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    123456789 Contributing Member Contributor

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    No. I hate mindless movies and I can't stand mindless music. That 3 and a half minute hook based drivel is the worst.
     
  20. T.Trian
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    T.Trian Overly Pompous Bastard Staff Supporter Contributor

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    Sometimes that applies to movies/TV shows (i.e. sometimes I just want to tune out), but music always has to have something to offer me. I listen to literally all genres and I listen to them through a musician's ears, listening to how the songs are performed, composed, arranged etc, trying to catch stuff I could implement into my own music. Sure, I know how to relax to good music just like the next guy, but usually I try to pick apart what all the instruments are doing.
     
  21. daemon
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    daemon Contributing Member Contributor

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    Funny he should say that; some of the most meaningful stories that I have ever read are fanfics. But I see where he is coming from, since the most meaningless stories that I have ever read are also fanfics. I guess fan fiction inhabits a wider range than non-fan fiction on both ends of the spectrum. Which makes sense since it is not subject to commercial filtering, for better and for worse.
    I do expect different things from different forms on entertainment, but not quite in the same way.

    Literature: I have a short attention span when I read and I find it difficult to forget that I am reading and to escape into an imaginary scene. Therefore, even if I wanted to read for the sake of escapism, then it would rarely work for me. When I choose to read a book, it is because I expect it to provide something to me that will keep me thinking about it months later. It does not need to be a moralistic lesson or a new way of thinking about life; it could be a clever plot, an immersive constructed world, a fascinating character, etc. But it needs to be something that I still enjoy thinking about long after I finish reading, not merely something that keeps me engaged while I read.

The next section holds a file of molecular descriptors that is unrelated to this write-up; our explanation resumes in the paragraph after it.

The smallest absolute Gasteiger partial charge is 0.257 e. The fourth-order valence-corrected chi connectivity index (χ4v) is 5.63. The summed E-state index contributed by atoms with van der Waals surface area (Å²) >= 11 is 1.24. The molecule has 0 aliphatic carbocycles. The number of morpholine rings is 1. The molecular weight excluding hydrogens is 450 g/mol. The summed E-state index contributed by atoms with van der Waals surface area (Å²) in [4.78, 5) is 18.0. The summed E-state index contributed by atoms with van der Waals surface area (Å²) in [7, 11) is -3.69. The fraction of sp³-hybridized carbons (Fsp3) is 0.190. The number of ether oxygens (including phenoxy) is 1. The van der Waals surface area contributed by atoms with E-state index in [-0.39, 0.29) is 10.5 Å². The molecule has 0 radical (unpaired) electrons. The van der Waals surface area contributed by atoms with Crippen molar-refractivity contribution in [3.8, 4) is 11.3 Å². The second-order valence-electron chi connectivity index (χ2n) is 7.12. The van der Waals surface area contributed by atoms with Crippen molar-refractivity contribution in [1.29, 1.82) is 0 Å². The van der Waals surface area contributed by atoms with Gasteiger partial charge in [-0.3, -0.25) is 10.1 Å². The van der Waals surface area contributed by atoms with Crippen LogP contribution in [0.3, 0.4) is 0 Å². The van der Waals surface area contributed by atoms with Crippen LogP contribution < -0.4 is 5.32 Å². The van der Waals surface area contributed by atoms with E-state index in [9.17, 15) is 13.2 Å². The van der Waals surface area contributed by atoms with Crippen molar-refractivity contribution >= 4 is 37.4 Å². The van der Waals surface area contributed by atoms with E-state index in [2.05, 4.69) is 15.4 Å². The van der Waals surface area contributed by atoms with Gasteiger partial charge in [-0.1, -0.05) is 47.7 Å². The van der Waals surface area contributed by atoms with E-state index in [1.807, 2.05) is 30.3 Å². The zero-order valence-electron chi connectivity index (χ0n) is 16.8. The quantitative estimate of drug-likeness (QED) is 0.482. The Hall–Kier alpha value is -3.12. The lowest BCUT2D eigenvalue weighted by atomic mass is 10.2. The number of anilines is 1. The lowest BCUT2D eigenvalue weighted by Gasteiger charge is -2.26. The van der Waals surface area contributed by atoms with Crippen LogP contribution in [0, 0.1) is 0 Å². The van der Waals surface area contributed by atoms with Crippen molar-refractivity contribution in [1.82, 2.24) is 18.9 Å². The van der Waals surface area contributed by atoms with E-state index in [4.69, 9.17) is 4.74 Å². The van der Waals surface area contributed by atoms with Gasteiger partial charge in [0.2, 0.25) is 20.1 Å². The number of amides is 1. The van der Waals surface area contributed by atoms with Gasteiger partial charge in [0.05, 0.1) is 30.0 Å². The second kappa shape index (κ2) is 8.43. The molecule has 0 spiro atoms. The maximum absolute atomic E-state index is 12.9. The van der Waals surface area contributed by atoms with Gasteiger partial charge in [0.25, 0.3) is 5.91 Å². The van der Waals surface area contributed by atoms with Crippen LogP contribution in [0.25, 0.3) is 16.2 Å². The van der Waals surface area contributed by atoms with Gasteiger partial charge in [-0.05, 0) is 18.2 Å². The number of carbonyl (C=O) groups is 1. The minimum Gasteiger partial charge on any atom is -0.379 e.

Speaking of engagement, reading is a deliberate decision that I make. I deliberately engage myself in whatever I read. I have dismissed far too many boring books only to pick them up years later and discover what I missed out on. That experience taught me that attention is the reader's to give, not the author's to take.

    Movies (which includes TV series): I can sit through one pretty easily without getting too distracted, but unlike with reading, I rely on the movie to keep my attention. I often binge watch a TV series, and when I do, I become so absorbed in the story that it feels like real life is a break from the story, rather than the other way around. Sometimes I prefer these kinds of motion pictures over ones that are profoundly meaningful but boring to watch. But the best ones are still the ones that have both meaning and production value. The #1 thing I judge in live action movies is actually the acting. In animated movies, the animation itself is very high on the list. (My favorite movies are The Shawshank Redemption and Schindler's List; my favorite TV series are Game of Thrones, The Wire, and Breaking Bad -- all of which kept me glued to the screen, largely thanks to the actors, on the first viewing and on all subsequent viewings, all of which kept me thinking about them for years afterward.)